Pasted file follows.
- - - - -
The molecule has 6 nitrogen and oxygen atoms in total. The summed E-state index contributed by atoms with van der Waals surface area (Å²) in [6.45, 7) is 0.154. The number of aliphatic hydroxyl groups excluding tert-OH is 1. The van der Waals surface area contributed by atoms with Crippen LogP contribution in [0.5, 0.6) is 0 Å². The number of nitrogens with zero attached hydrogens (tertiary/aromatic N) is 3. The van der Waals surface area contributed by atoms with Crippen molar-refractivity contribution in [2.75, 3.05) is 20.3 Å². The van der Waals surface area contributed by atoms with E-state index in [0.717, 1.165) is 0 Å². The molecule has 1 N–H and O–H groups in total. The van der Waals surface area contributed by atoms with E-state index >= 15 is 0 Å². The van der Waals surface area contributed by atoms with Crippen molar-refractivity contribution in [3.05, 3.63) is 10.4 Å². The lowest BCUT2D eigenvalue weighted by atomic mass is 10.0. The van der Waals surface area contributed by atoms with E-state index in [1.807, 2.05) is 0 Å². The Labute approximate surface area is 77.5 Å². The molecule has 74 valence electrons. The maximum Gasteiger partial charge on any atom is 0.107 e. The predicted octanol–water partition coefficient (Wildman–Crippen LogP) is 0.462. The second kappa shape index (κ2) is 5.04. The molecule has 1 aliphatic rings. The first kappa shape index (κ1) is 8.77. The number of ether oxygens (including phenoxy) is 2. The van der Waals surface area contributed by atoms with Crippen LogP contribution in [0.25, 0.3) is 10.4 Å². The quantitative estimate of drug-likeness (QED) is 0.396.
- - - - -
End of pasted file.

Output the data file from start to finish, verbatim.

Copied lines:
The molecule has 6 nitrogen and oxygen atoms in total. The summed E-state index contributed by atoms with van der Waals surface area (Å²) in [6.45, 7) is 0.154. The number of aliphatic hydroxyl groups excluding tert-OH is 1. The van der Waals surface area contributed by atoms with Crippen LogP contribution in [0.5, 0.6) is 0 Å². The number of nitrogens with zero attached hydrogens (tertiary/aromatic N) is 3. The van der Waals surface area contributed by atoms with Crippen molar-refractivity contribution in [2.75, 3.05) is 20.3 Å². The van der Waals surface area contributed by atoms with E-state index in [0.717, 1.165) is 0 Å². The molecule has 1 N–H and O–H groups in total. The van der Waals surface area contributed by atoms with E-state index >= 15 is 0 Å². The van der Waals surface area contributed by atoms with Crippen molar-refractivity contribution in [3.05, 3.63) is 10.4 Å². The lowest BCUT2D eigenvalue weighted by atomic mass is 10.0. The van der Waals surface area contributed by atoms with E-state index in [1.807, 2.05) is 0 Å². The Labute approximate surface area is 77.5 Å². The molecule has 74 valence electrons. The maximum Gasteiger partial charge on any atom is 0.107 e. The predicted octanol–water partition coefficient (Wildman–Crippen LogP) is 0.462. The second kappa shape index (κ2) is 5.04. The molecule has 1 aliphatic rings. The first kappa shape index (κ1) is 8.77. The number of ether oxygens (including phenoxy) is 2. The van der Waals surface area contributed by atoms with Crippen LogP contribution in [0.25, 0.3) is 10.4 Å². The quantitative estimate of drug-likeness (QED) is 0.396.